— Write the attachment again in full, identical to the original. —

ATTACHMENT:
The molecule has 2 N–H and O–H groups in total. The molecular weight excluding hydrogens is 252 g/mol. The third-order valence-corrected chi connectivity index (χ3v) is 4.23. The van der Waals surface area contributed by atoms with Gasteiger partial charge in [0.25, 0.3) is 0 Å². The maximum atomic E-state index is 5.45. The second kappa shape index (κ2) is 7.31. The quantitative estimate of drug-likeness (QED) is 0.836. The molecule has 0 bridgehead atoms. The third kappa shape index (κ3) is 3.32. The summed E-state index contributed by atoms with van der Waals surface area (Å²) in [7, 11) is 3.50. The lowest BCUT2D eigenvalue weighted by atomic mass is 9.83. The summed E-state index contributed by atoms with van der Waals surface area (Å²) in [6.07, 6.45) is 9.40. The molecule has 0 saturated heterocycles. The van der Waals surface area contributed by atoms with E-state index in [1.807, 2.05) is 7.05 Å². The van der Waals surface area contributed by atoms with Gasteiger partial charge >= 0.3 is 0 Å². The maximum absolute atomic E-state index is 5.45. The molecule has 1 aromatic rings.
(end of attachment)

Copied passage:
The molecule has 2 N–H and O–H groups in total. The molecular weight excluding hydrogens is 252 g/mol. The third-order valence-corrected chi connectivity index (χ3v) is 4.23. The van der Waals surface area contributed by atoms with Gasteiger partial charge in [0.25, 0.3) is 0 Å². The maximum atomic E-state index is 5.45. The second kappa shape index (κ2) is 7.31. The quantitative estimate of drug-likeness (QED) is 0.836. The molecule has 0 bridgehead atoms. The third kappa shape index (κ3) is 3.32. The summed E-state index contributed by atoms with van der Waals surface area (Å²) in [7, 11) is 3.50. The lowest BCUT2D eigenvalue weighted by atomic mass is 9.83. The summed E-state index contributed by atoms with van der Waals surface area (Å²) in [6.07, 6.45) is 9.40. The molecule has 0 saturated heterocycles. The van der Waals surface area contributed by atoms with E-state index in [1.807, 2.05) is 7.05 Å². The van der Waals surface area contributed by atoms with Gasteiger partial charge >= 0.3 is 0 Å². The maximum absolute atomic E-state index is 5.45. The molecule has 1 aromatic rings.